Reference : Impact assessment and remediation of anthropogenic interventions on fish populations ...
Reports : Expert report
Life sciences : Aquatic sciences & oceanology
http://hdl.handle.net/2268/62167
Impact assessment and remediation of anthropogenic interventions on fish populations - (FISHGUARD)
English
DeBoeck, Gudrun [ > > ]
Blust, Ronny [ > > ]
Todorache, Christian [ > > ]
Baret, Philippe [ > > ]
Cornille, Isabelle [ > > ]
Buysse, David [ > > ]
Coeck, Johan [ > > ]
Belpaire, Claude [ > > ]
Geeraerts, Caroline [ > > ]
Verbiest, Hilde [ > > ]
Mostaert, Frank [ > > ]
Viaene, Peter [ > > ]
Vereecken, Hans [ > > ]
Ovidio, Michaël mailto [Université de Liège - ULg > Département des sciences et gestion de l'environnement > Démographie des poissons et hydroécologie >]
Philippart, Jean-Claude mailto [Université de Liège - ULg > Département des sciences et gestion de l'environnement > Biologie du comportement - Ethologie et psychologie animale >]
Raeymakers, Joost [ > > ]
Van Houdt, Jeroen [ > > ]
Volckaert, Philippe [ > > ]
Jan-2006
Belgian Science Policy
100
Bruxelles
Belgique
[en] Fish ; Barriers ; Genetic ; Fish-pass ; fragmentation ; Ecology ; River
[en] The disruption of longitudinal river connectivity by man-made obstacles and the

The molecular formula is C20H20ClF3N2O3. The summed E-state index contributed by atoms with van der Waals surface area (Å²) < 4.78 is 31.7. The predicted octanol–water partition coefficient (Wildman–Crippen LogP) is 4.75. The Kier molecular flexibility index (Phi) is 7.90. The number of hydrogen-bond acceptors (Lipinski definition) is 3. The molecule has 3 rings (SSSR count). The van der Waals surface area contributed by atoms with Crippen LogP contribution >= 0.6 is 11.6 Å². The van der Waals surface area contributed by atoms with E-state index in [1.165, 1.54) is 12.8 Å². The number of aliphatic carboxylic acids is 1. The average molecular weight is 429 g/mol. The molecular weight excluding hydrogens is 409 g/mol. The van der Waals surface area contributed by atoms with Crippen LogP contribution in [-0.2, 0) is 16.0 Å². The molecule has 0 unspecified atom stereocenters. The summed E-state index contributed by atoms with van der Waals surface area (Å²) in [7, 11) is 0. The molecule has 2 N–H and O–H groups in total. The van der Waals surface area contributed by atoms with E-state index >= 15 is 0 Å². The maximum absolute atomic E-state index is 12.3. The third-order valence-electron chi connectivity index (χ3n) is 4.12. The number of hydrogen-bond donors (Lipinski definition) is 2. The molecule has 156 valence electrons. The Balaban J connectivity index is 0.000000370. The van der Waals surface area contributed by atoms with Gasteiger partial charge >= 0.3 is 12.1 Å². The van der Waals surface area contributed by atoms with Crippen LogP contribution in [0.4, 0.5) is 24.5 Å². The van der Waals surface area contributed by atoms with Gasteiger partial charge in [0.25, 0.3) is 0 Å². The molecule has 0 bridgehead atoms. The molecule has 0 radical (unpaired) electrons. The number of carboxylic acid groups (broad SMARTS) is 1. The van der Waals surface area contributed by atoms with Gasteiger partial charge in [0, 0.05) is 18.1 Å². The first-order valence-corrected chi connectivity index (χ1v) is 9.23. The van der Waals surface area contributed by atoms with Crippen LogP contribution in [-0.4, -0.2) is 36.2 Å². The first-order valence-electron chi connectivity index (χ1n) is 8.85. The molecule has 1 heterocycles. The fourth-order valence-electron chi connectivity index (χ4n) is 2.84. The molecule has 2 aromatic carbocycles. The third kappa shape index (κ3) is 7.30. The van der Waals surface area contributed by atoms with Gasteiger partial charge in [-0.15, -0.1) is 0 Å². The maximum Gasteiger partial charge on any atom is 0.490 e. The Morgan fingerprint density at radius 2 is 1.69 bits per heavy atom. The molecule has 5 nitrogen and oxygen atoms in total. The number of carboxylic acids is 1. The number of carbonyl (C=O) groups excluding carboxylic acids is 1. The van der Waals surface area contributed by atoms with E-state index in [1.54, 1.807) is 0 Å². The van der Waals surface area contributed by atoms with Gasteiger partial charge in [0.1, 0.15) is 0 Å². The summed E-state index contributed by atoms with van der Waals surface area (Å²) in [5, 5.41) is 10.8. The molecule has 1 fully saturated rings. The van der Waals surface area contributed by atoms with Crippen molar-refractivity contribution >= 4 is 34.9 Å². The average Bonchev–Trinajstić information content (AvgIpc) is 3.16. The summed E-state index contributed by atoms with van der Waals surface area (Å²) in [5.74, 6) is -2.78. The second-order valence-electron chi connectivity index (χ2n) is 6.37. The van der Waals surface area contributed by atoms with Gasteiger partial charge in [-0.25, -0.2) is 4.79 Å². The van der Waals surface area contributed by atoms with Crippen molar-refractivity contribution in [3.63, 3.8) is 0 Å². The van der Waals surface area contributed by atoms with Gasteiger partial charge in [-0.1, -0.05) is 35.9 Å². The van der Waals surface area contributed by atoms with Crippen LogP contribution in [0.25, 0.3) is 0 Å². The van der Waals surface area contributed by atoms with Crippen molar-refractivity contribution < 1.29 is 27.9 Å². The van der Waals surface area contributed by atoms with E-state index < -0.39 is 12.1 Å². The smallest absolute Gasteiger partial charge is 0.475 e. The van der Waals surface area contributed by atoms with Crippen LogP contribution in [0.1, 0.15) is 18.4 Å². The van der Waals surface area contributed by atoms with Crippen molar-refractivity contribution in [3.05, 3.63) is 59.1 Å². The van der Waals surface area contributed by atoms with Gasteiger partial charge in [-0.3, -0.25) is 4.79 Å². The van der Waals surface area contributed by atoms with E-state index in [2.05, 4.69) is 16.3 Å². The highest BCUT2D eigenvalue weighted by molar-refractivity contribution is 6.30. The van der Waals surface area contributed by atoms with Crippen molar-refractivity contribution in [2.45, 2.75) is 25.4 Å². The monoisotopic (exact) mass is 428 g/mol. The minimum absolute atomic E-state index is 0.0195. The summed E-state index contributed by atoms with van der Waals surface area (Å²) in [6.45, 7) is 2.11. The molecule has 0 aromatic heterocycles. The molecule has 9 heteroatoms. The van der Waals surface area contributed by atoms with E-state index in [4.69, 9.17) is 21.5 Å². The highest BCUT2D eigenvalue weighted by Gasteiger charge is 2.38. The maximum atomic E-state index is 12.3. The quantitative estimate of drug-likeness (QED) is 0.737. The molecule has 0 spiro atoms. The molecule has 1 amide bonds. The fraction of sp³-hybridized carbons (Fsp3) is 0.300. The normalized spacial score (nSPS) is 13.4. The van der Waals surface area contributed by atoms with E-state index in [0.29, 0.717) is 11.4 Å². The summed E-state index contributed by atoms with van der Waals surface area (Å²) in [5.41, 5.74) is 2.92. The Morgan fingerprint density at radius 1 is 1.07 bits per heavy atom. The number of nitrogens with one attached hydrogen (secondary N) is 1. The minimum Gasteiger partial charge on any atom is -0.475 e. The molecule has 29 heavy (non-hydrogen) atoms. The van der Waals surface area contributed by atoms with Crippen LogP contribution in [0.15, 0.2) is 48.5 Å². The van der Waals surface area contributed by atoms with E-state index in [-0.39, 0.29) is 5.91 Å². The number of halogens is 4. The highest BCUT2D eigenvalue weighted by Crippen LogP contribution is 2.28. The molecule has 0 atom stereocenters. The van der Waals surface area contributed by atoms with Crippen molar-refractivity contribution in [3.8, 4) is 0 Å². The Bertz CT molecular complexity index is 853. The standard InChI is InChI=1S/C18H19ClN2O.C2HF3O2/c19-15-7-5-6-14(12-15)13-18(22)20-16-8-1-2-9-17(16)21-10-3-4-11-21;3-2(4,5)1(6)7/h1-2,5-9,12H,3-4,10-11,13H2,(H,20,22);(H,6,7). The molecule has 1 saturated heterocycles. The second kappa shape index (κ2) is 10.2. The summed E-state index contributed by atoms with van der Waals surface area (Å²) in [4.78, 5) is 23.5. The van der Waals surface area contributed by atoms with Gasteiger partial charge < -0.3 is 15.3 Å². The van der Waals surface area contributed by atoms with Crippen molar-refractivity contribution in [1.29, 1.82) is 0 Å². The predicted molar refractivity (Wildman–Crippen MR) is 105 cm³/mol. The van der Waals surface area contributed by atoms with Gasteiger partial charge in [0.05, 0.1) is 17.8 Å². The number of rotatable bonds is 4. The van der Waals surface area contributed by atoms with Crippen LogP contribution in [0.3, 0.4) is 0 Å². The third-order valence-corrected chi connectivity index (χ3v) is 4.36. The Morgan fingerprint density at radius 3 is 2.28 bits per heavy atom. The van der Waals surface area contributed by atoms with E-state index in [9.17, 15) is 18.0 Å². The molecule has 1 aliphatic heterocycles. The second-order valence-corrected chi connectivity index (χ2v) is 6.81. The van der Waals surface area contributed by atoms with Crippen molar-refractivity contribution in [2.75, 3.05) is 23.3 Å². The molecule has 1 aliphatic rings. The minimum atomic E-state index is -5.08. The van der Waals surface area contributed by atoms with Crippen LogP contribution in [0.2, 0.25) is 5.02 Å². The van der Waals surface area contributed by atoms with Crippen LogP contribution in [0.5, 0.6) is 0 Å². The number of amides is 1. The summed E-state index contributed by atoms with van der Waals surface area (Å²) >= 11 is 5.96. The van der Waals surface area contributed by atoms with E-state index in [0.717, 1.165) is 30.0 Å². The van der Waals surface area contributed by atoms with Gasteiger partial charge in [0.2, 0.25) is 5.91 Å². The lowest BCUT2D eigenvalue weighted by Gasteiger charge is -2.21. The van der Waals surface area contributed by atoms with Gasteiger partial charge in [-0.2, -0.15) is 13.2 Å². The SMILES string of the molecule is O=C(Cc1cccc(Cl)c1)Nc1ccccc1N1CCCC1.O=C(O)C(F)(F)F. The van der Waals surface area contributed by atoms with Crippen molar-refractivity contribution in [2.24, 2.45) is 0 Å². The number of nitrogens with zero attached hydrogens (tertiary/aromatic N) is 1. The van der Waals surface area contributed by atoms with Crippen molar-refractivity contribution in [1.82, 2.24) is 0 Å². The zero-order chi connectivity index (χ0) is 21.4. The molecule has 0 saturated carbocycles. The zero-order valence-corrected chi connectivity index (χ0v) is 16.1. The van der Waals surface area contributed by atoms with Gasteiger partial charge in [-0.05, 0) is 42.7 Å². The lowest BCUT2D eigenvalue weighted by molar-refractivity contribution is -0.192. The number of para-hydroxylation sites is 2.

stocking of fish communities with non-indigenous species or genotypes threaten the
fish fauna of Belgian rivers to various extents. Obstacles impede migrations between
habitats that are vital for populations, and they may restrict the gene flow between
populations, thereby reducing the effective size and genetic diversity of populations
and increasing the risk of local extinction. Restocking programs often involve the introduction
of non-indigenous genotypes in native populations. Moreover, although
stocking programs lead to the temporal and superficial enrichment of local fish communities
or gene pools, they generally result in a loss of biodiversity on a regional or
international scale through the homogenisation of communities and the breakdown of
genetic differentiation between populations. Thus, stocking programs cannot compensate
for the loss of free migration by artificial obstructions. The impact of these
changes on fish populations remains largely unknown, which complicates the priorisation
of spots to preserve and spots to restore. Here, we present an integrated
study on Belgian waters, both in Flanders and Wallonia, which analyses fish communities,
gene flow and migration patterns in the field, as well as the swimming and
leaping performances of fishes under controlled conditions.
Belgian Science Policy
Global change, Ecosystems and Biodiversity
Belgian Science Policy
Researchers ; Students
http://hdl.handle.net/2268/62167

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